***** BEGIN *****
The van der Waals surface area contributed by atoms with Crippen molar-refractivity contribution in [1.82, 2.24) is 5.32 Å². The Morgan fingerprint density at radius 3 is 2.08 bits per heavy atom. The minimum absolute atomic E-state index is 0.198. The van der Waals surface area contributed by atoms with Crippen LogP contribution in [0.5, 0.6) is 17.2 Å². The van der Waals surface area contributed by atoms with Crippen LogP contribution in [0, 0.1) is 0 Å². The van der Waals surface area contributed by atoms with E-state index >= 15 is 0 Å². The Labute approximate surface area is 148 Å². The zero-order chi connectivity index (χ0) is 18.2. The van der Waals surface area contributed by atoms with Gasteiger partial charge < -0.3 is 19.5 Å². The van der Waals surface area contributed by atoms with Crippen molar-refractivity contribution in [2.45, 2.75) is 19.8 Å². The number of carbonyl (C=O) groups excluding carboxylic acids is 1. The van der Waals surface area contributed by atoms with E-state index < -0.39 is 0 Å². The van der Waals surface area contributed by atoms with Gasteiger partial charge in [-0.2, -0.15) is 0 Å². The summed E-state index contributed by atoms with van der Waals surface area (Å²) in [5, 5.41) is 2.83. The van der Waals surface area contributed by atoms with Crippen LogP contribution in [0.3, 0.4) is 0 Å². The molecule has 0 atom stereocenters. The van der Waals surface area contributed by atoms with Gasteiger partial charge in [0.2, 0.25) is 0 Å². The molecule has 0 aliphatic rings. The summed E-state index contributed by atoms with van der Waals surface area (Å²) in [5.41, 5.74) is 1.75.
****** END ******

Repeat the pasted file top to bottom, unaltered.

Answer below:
The van der Waals surface area contributed by atoms with Crippen molar-refractivity contribution in [1.82, 2.24) is 5.32 Å². The Morgan fingerprint density at radius 3 is 2.08 bits per heavy atom. The minimum absolute atomic E-state index is 0.198. The van der Waals surface area contributed by atoms with Crippen LogP contribution in [0.5, 0.6) is 17.2 Å². The van der Waals surface area contributed by atoms with Crippen LogP contribution in [0, 0.1) is 0 Å². The van der Waals surface area contributed by atoms with E-state index >= 15 is 0 Å². The Labute approximate surface area is 148 Å². The zero-order chi connectivity index (χ0) is 18.2. The van der Waals surface area contributed by atoms with Gasteiger partial charge < -0.3 is 19.5 Å². The van der Waals surface area contributed by atoms with Crippen molar-refractivity contribution in [2.45, 2.75) is 19.8 Å². The number of carbonyl (C=O) groups excluding carboxylic acids is 1. The van der Waals surface area contributed by atoms with E-state index < -0.39 is 0 Å². The van der Waals surface area contributed by atoms with Gasteiger partial charge in [-0.2, -0.15) is 0 Å². The summed E-state index contributed by atoms with van der Waals surface area (Å²) in [5, 5.41) is 2.83. The van der Waals surface area contributed by atoms with Crippen LogP contribution in [0.3, 0.4) is 0 Å². The molecule has 0 atom stereocenters. The van der Waals surface area contributed by atoms with Gasteiger partial charge in [0.2, 0.25) is 0 Å². The molecule has 0 aliphatic rings. The summed E-state index contributed by atoms with van der Waals surface area (Å²) in [5.41, 5.74) is 1.75.